French Dressing No More: FDA to Revoke its Standard of Identity

On Wednesday, the Food and Drug Administration (FDA) announced plans to revoke the standard of identity for French dressing, finding that the ingredient specifications “no longer promote[] honesty and fair dealing in the interest of consumers.” The action partly responds to a citizen petition submitted by the Association for Dressings and Sauces (ADS) advocating for the change. The final rule will become effective in February.

The FDA explains that a provision of the Federal Food, Drug, and Cosmetic Act (FD&C Act) directs the secretary to “issue regulations fixing and establishing for any food a reasonable definition and standard of identity, quality, or fill of container,” when doing so will “protect consumers against economic adulteration and reflect consumers’ expectations about food.”

The FDA established a standard of identity for French dressing on August 12, 1950 and made several alterations to the list of allowed ingredients over time. In their petition, the ADS stated that there has been a surge of new non-standardized pourable salad dressings with flavors ranging from Italian to cheese, fruit, and peppercorn and with compositions ranging in fat content and sources.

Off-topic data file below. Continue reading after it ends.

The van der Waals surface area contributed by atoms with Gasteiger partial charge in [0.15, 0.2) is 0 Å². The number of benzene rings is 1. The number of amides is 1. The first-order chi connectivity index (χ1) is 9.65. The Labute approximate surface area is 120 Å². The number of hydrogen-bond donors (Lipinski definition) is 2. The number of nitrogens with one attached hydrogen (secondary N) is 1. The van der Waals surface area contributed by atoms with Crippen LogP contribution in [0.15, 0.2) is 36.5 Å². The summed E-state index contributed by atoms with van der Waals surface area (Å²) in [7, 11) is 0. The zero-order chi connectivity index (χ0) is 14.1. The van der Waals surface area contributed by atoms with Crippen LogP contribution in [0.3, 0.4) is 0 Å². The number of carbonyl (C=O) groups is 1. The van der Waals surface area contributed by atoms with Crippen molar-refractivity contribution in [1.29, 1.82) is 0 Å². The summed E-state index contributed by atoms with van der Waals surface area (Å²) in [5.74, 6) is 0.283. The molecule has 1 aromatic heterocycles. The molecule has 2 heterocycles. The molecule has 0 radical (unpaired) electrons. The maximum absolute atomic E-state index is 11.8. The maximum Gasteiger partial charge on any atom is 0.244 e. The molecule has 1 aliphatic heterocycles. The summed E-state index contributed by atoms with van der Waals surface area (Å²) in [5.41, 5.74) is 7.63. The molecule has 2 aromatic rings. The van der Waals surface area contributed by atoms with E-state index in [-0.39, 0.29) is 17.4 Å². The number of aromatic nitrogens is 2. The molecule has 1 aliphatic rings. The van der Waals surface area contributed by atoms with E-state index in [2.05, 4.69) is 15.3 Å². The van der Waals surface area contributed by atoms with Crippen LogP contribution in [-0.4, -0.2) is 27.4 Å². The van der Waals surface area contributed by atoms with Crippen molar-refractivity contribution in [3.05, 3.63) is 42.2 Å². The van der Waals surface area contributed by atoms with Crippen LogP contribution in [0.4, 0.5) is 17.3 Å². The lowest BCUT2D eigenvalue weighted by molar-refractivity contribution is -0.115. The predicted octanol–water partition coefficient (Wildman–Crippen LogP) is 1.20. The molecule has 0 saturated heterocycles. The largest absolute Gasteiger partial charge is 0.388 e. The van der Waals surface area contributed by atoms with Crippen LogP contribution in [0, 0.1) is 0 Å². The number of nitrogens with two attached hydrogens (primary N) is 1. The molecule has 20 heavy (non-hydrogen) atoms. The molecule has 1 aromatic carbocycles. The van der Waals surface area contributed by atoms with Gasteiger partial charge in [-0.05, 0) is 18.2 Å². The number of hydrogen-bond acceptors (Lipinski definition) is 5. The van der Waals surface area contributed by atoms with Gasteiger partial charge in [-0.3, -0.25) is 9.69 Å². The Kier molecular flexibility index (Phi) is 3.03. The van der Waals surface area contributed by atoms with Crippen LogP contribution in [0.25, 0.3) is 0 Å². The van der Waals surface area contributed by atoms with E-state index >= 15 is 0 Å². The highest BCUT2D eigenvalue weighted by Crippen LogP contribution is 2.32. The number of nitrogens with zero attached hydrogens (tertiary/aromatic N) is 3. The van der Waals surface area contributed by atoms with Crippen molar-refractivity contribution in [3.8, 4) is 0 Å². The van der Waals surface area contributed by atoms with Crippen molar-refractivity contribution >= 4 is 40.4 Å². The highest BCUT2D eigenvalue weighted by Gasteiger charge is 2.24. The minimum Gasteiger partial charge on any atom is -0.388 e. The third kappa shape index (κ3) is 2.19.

“The French dressing standard of identity, according to the petition, no longer serves as a benchmark for other dressings because of the wide variation in composition to meet consumer interests,” the FDA reported. By contrast, ADS claimed that the standard of identity has become marginalized and restricts innovation.

The FDA reviewed more than 20 comments submitted by a trade association, a business association, and individuals, who appeared to have written in as part of a university assignment. “In general, most comments supported the revocation of the French dressing standard of identity; their reasons supporting the revocation ranged from promoting innovation, believing that consumers are not misled, or stating that the standard of identity was obsolete,” the agency said.

As a result, the FDA will revoke the standard, purportedly enabling greater product manufacturing flexibility that is consistent with other comparable, non-standardized foods.